I'll give you an example, I used to work in Marketing for a long, long time .. school needed a prospectus .. its a legal requirement to have one ...(I got volunteered by chair to do it) ..could have got it done in 6 weeks tops BUT it took 8 months to get copy prised out of school staff with numerous chases .. then after working on everything provided by different staff to get it into some form of order, head decided it was a legal document and stripped out all the 'interesting' bits .. I passed it on to other people I was so farkin' hacked off with the whole process

roisin Wed 19-Sep-07 22:10:34

Dh has been a Governor for almost 5 years. At first he had little responsibility and influence; but now the HT trusts him and consults him on all sorts of matters, and delegates various responsibilities to him.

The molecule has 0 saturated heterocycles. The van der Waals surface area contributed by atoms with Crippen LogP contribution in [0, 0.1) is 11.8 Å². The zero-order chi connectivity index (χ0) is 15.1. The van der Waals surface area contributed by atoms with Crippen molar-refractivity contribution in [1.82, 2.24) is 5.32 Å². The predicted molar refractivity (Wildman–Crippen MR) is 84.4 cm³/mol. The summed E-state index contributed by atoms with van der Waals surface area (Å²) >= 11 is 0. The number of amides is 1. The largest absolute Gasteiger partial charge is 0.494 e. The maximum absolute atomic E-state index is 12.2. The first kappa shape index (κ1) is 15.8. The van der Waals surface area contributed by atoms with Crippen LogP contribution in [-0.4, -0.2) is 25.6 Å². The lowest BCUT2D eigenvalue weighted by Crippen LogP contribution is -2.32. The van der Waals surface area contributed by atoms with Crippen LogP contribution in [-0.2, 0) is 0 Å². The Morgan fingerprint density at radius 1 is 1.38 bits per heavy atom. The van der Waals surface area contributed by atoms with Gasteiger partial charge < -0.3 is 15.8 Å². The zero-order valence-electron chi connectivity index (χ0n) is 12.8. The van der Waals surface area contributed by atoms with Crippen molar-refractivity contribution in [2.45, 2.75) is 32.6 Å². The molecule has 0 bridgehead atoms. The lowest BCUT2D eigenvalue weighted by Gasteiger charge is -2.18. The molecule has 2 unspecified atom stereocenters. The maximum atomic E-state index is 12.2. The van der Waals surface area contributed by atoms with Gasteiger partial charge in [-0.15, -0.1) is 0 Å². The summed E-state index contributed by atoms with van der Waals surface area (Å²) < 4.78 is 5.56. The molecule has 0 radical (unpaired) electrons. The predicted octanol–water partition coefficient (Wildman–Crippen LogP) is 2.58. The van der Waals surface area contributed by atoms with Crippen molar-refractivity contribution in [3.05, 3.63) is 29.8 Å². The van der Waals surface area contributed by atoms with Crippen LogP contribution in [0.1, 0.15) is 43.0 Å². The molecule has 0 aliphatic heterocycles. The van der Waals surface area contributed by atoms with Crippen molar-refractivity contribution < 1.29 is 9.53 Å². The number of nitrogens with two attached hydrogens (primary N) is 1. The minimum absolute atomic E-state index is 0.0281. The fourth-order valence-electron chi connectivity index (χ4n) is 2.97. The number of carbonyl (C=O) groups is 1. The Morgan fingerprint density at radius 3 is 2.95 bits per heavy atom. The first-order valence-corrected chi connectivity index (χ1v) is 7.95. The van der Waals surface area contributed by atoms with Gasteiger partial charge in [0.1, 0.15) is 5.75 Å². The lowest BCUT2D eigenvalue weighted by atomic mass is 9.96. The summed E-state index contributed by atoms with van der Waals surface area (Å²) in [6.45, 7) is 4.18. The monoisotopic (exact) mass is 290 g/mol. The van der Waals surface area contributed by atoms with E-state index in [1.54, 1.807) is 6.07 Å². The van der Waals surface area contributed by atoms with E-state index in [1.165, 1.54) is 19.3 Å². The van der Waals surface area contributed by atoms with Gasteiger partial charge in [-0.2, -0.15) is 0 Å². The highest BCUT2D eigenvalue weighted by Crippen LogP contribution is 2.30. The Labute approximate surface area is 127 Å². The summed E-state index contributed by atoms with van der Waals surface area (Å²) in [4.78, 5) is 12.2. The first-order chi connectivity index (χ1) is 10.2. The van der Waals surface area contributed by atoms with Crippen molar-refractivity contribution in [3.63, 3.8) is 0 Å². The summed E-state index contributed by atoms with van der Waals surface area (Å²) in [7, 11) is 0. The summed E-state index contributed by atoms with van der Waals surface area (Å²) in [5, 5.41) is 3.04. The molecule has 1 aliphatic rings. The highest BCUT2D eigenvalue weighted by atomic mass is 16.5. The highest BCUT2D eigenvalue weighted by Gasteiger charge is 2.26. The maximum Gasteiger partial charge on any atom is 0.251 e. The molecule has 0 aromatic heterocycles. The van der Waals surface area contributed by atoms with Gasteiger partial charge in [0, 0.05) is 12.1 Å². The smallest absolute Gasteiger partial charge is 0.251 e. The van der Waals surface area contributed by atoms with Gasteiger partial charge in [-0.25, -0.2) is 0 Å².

It is quite time-consuming though, as he is very hands-on, and spends time in school every week, as well as regular evening meetings.

He gets involved in work scrutinies, interviewing pupils about their work, shortlisting and interviewing candidates, leading assemblies, etc.

Seasider Sun 23-Sep-07 10:01:04

I have been a school gov now since DS started in reception 4 years ago. I find that yes, it is time-consuming, but very rewarding and have been able to take an active role in interviewing and recruiting staff, advising on redundancies and helping get the school its outstanding recent Ofsted report. i'm also a cohort gov, which means that I follow a year group thru the school which is a good way to learn as they do.
And i do work part time to and manage to fit it in and I'm not superwoman!!
All very interesting and worthwhile, I think a lot of it is down to the chair and the head. Go for it!